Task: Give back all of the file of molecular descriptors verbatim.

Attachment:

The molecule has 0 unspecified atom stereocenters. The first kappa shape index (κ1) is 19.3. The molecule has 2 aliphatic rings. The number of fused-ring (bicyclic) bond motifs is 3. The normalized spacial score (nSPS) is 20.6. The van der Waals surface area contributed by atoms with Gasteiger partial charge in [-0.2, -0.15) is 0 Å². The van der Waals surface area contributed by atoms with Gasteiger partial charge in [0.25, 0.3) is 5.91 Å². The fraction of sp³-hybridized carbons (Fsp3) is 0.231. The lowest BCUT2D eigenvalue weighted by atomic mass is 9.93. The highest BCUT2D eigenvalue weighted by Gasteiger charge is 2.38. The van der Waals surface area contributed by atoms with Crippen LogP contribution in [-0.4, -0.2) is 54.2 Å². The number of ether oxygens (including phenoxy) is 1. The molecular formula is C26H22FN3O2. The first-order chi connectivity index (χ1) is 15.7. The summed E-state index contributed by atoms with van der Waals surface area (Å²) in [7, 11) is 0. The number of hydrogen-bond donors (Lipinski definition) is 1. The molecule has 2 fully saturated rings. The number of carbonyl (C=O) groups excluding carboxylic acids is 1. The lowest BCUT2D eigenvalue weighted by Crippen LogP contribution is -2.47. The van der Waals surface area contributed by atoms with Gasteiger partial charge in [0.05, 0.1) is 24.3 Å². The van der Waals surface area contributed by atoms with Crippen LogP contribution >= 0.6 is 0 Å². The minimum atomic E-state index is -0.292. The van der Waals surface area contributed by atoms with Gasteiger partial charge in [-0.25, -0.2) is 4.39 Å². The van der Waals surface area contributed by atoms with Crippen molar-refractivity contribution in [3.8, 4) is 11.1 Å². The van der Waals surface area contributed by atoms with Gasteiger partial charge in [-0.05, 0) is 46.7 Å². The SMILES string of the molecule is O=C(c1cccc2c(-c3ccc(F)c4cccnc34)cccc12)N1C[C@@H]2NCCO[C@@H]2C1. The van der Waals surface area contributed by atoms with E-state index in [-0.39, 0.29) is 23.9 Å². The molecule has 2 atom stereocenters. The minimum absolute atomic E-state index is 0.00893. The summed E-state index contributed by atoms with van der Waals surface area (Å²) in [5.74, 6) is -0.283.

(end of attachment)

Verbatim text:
The molecule has 0 unspecified atom stereocenters. The first kappa shape index (κ1) is 19.3. The molecule has 2 aliphatic rings. The number of fused-ring (bicyclic) bond motifs is 3. The normalized spacial score (nSPS) is 20.6. The van der Waals surface area contributed by atoms with Gasteiger partial charge in [-0.2, -0.15) is 0 Å². The van der Waals surface area contributed by atoms with Gasteiger partial charge in [0.25, 0.3) is 5.91 Å². The fraction of sp³-hybridized carbons (Fsp3) is 0.231. The lowest BCUT2D eigenvalue weighted by atomic mass is 9.93. The highest BCUT2D eigenvalue weighted by Gasteiger charge is 2.38. The van der Waals surface area contributed by atoms with Crippen LogP contribution in [-0.4, -0.2) is 54.2 Å². The number of ether oxygens (including phenoxy) is 1. The molecular formula is C26H22FN3O2. The first-order chi connectivity index (χ1) is 15.7. The summed E-state index contributed by atoms with van der Waals surface area (Å²) in [7, 11) is 0. The number of hydrogen-bond donors (Lipinski definition) is 1. The molecule has 2 fully saturated rings. The number of carbonyl (C=O) groups excluding carboxylic acids is 1. The lowest BCUT2D eigenvalue weighted by Crippen LogP contribution is -2.47. The van der Waals surface area contributed by atoms with Gasteiger partial charge in [0.05, 0.1) is 24.3 Å². The van der Waals surface area contributed by atoms with Crippen LogP contribution >= 0.6 is 0 Å². The minimum atomic E-state index is -0.292. The van der Waals surface area contributed by atoms with Gasteiger partial charge in [-0.25, -0.2) is 4.39 Å². The van der Waals surface area contributed by atoms with Crippen molar-refractivity contribution in [3.8, 4) is 11.1 Å². The van der Waals surface area contributed by atoms with Gasteiger partial charge in [-0.05, 0) is 46.7 Å². The SMILES string of the molecule is O=C(c1cccc2c(-c3ccc(F)c4cccnc34)cccc12)N1C[C@@H]2NCCO[C@@H]2C1. The van der Waals surface area contributed by atoms with E-state index in [-0.39, 0.29) is 23.9 Å². The molecule has 2 atom stereocenters. The minimum absolute atomic E-state index is 0.00893. The summed E-state index contributed by atoms with van der Waals surface area (Å²) in [5.74, 6) is -0.283.